Call Readers By Title to Get in Their World

I know you love your readers. But you have to admit, they are a bit self-centered. Rightfully so since after all, they're the ones holding the cash. And it's your job to create products and services that are worthy of their decision to give you that dough. Here's the catch: You have to focus on their needs and only on their needs to let them know it's OK to place an order.

The solution: Feed into their self-centeredness.

One way to do that is to list all of the "hats" your customer wears. One of my favorite writers, Bob Bly, always lists who his product or service is for. Here's an example:

Who should attend this seminar on product liability?

- product managers
- research and development clerks
- in-house legal associates

The list can be as long as you like. But make sure your target audience is well represented whenever you're offering a product or service. That way, they'll ask the question, "Why would I, being a product manager, want to be interested in this product/service?"

And that's what good copy is all about, answering the next question. We know the first question already, "What's in it for me?"

By listing the titles of your customers you're answering the question, "Why would you think I'd be interested in what you have to offer?" It's not limiting. It's actually liberating - liberating enough to shake the money tree and send some sales your way.

Here are some ways to put more of the reader into your copy.

1. Replace the word "You" with the reader's title - sometimes.

Notice how I gave myself an out with "sometimes." We know the word "you" is a very powerful word in copy and it doesn't paint us into a corner. It can also be a bit too general when you're trying to create a voice that makes the reader feel like you're sitting right there. Here's an example of the you/title replacement:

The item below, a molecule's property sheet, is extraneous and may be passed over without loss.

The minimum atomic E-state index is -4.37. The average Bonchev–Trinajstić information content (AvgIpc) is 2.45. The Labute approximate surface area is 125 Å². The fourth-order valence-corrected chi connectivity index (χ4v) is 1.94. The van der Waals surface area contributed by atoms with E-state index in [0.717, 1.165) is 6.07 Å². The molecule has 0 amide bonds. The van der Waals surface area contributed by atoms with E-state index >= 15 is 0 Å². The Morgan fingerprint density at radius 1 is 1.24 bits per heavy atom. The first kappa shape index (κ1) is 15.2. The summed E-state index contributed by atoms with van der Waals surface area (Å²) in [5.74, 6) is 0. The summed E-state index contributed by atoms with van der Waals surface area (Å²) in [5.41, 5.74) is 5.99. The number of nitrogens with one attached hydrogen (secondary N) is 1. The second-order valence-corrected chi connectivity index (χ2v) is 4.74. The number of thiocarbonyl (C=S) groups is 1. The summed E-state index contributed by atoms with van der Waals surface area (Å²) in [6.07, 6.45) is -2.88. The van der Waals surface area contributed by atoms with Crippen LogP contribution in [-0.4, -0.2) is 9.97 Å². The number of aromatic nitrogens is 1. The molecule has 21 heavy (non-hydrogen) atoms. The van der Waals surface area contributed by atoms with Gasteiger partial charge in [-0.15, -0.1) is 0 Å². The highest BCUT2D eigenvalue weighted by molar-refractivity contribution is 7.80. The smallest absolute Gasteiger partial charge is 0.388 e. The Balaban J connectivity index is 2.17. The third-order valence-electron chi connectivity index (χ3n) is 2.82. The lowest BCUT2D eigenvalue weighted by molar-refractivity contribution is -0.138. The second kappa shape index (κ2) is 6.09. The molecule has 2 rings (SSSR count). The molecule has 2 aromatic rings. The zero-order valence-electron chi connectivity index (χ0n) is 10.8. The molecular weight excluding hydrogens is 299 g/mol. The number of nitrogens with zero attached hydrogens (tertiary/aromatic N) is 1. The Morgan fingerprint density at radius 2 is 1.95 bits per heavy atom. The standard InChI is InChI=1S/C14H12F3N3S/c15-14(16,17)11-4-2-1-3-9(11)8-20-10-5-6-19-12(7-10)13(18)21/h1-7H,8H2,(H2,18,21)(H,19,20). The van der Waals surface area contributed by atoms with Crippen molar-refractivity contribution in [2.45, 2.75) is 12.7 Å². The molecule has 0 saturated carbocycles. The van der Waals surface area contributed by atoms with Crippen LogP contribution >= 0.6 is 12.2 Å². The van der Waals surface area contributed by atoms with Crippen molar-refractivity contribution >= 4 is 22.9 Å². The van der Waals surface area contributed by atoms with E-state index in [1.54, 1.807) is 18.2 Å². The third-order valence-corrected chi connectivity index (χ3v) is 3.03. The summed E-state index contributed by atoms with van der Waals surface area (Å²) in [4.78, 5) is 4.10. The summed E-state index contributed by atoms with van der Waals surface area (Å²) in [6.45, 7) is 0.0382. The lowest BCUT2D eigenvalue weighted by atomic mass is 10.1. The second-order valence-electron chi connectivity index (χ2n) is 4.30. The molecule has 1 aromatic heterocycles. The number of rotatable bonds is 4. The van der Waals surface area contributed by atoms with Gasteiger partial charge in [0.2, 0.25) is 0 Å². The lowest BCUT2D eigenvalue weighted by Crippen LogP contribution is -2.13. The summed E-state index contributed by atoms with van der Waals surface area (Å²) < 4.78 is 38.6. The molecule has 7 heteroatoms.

Use: That's why small business owners need this kind of information.

Instead of: That's why you need this kind of information.

2. Use the reader's title in your headlines.

Ease into this technique by placing titles either within or above your main headlines. It lets the people who first view your site to know you're in their world.

Here's a variation on a headline I used recently:

"Hey Writers, Speakers, Coaches, Small Business Owners and Editors - Your Search for a Definitive Source on How to Write E-mail Newsletters is Now OVER! Here's Why . . ."

3. List titles in the body of your sales letter copy.

After you've described your product or service, let your readers in on how it will help them make money in their particular niche in the business world. Here's an example:

Sprightly widgets are often used by:

Widget managers - for the safe installation of sockets and engines.

International brokers - for hassle-free export to manufacturers in the Asia-Pacific region

Widget engineers - as a backup for unmounted widgets

By using this example you've not only placed your product or service in the reader's world, but you've told him how he can use it to make his job easier.

Lisa Sparks, author of "Power Words: How to Write Ezines that Increase Your Sales," has more than 13 years of experience in journalism, copywriting and marketing. Sign up for her ezine, a $197 per year value, at no cost by visiting

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